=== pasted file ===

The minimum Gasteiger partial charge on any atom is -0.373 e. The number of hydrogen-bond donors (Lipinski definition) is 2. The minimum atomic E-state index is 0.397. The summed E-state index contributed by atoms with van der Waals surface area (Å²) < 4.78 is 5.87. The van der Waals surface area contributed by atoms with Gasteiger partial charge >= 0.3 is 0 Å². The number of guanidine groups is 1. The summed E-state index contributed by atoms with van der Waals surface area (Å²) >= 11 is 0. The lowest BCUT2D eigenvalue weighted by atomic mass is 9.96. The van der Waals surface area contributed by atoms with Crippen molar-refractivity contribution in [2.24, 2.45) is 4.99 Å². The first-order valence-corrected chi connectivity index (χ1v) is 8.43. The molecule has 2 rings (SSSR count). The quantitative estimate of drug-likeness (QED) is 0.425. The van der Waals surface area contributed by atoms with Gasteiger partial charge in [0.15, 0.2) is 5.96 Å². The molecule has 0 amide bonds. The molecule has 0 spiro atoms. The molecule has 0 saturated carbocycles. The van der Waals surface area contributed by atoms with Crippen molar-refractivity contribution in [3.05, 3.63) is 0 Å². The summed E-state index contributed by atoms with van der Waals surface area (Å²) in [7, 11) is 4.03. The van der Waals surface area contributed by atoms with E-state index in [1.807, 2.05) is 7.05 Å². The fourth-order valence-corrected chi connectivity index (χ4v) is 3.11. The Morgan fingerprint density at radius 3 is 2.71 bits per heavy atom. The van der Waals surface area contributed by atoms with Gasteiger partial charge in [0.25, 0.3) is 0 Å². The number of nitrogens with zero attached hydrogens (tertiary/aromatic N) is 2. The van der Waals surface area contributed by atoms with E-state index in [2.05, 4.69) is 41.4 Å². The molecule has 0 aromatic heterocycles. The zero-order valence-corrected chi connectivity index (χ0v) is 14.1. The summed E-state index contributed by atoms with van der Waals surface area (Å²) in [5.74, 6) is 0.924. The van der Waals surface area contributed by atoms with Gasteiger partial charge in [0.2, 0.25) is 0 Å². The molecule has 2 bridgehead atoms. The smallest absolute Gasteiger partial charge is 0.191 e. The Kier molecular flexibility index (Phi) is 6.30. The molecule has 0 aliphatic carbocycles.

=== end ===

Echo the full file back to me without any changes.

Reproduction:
The minimum Gasteiger partial charge on any atom is -0.373 e. The number of hydrogen-bond donors (Lipinski definition) is 2. The minimum atomic E-state index is 0.397. The summed E-state index contributed by atoms with van der Waals surface area (Å²) < 4.78 is 5.87. The van der Waals surface area contributed by atoms with Gasteiger partial charge >= 0.3 is 0 Å². The number of guanidine groups is 1. The summed E-state index contributed by atoms with van der Waals surface area (Å²) >= 11 is 0. The lowest BCUT2D eigenvalue weighted by atomic mass is 9.96. The van der Waals surface area contributed by atoms with Crippen molar-refractivity contribution in [2.24, 2.45) is 4.99 Å². The first-order valence-corrected chi connectivity index (χ1v) is 8.43. The molecule has 2 rings (SSSR count). The quantitative estimate of drug-likeness (QED) is 0.425. The van der Waals surface area contributed by atoms with Gasteiger partial charge in [0.15, 0.2) is 5.96 Å². The molecule has 0 amide bonds. The molecule has 0 spiro atoms. The molecule has 0 saturated carbocycles. The van der Waals surface area contributed by atoms with Crippen molar-refractivity contribution in [3.05, 3.63) is 0 Å². The summed E-state index contributed by atoms with van der Waals surface area (Å²) in [7, 11) is 4.03. The van der Waals surface area contributed by atoms with E-state index in [1.807, 2.05) is 7.05 Å². The fourth-order valence-corrected chi connectivity index (χ4v) is 3.11. The Morgan fingerprint density at radius 3 is 2.71 bits per heavy atom. The van der Waals surface area contributed by atoms with Gasteiger partial charge in [0.25, 0.3) is 0 Å². The number of nitrogens with zero attached hydrogens (tertiary/aromatic N) is 2. The van der Waals surface area contributed by atoms with E-state index in [2.05, 4.69) is 41.4 Å². The molecule has 0 aromatic heterocycles. The zero-order valence-corrected chi connectivity index (χ0v) is 14.1. The summed E-state index contributed by atoms with van der Waals surface area (Å²) in [5.74, 6) is 0.924. The van der Waals surface area contributed by atoms with Gasteiger partial charge in [0.2, 0.25) is 0 Å². The molecule has 2 bridgehead atoms. The smallest absolute Gasteiger partial charge is 0.191 e. The Kier molecular flexibility index (Phi) is 6.30. The molecule has 0 aliphatic carbocycles.